b4utoo

Large Steel Balls, Uses?

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I guess I wear blinders. There's a thrift store less than 2 miles from me. Never knew it. Until over a year later lol

Found these there with a set of tongs...

Any idea of what they were...roughly 2" and 3.5" size solid

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They could be bearings. Test them by doing a reverse rebound test. (No, not dropping an anvil on the ball!) ...you know what I mean.

Can we see a pic of the tongs???

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An armourer who taught me, used to use those and larger ones for dishing.

His method was to weld them to posts, sometimes offset for plenishing in odd locations.

2 of them welded near each other allowed a valley for dishing into for heavy fluting, for things like the later period knee fans that protect the sides and tendon of the joint.

He would also weld them to hammers for added momentum. That also helped with inside odd spot where a heavy short arc of swing was the only way to dish.

I still use a large partial 8" ball welded to a post for plenishing and heavy dishing over wooden stump.

So ya....I would use them for forms for doing customized sheet metal work.

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Are they cast?  It looks like a casting seem on the medium sized one at 17 inches and the small one at 12 inches.  The big one at 14 looks like it has a hole right at the tape measure, like it's hollow.

Regardless, that's a cool find.  I'm thinking eyeballs for critter sculptures, fruit or seed pods (grapes, berries), dishing tools.  Could you cut one in half, weld it to either end of a chunk of steel, harden it and make a rounding hammer head?

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Weld a handle on one of the smaller ones to make a large-radius ball peen hammer.  Getting fancier, drill a large diameter hole in it and make a wooden handle to fit.

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Ball topped stake is what I JUST put together with this steel ball.

IMG_3888.JPG

The ball sits at 34" high on the stand for planishing and forming, and when used as hammer leaves lots of pipe as a handle when used on low dishing stump.

This one is a 5" diameter ball. It acts like a mild steel in welding, not like a cast ball at all. Seller claimed it was a very old cannon ball.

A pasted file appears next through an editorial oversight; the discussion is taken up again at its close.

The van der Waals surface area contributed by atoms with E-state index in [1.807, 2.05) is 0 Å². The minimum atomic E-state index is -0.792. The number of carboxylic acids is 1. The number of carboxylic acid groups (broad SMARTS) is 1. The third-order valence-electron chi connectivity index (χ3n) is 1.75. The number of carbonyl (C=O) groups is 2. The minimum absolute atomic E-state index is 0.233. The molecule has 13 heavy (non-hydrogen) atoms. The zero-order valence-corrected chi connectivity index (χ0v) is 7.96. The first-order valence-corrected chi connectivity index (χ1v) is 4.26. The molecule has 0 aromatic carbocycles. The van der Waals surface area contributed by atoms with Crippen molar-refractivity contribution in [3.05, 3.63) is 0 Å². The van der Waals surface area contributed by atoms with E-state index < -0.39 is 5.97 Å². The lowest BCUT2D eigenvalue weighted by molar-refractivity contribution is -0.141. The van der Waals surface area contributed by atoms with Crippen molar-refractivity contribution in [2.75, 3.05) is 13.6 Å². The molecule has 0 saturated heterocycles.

Total weight was 24lbs which is excellent, as I have a lighter 9" diameter factory knuckle (17lbs) for larger dished pieces like helmet tops.

I find the heavier the weight the less work I have to do. Heavy dishing ball does all the work.

IMG_3887.JPG

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Well 5.17 would fit an 18 pounder; unfortunately you generally want the cannon ball to shatter and do more damage and so cast iron works better than steel (and was MUCH MUCH MUCH cheaper back when they were using round shot in cannon)

Sellers seem to always claim that they are cannon balls even when their size wouldn't fit any cannon used in the last 200 years...)

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These are best used to practice your packaging skills. Put a couple in a flat rate box. I will let you know how you did the moment I receive them.

Robert Taylor

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Set into plates beneath the legs of whatever you wish to move; they would make the best sets of roller castors you will ever see.

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They are mill balls, I have some to and am pleased to have looked at this thread.  I will mount at least one of mine on a stake so it will fit my anvil hardy hole/

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well I am on the wrong continent for you, shipping would cost a lot unless you knew someone in the US military here

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Well I currently have 2 100# dock weights.  They have a steel hook coming out of them and made from cast iron.  US$30 each Only problem is that they are pickup only...

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9 minutes ago, ThomasPowers said:

Only problem is that they are pickup only...

That's what the hook is for.

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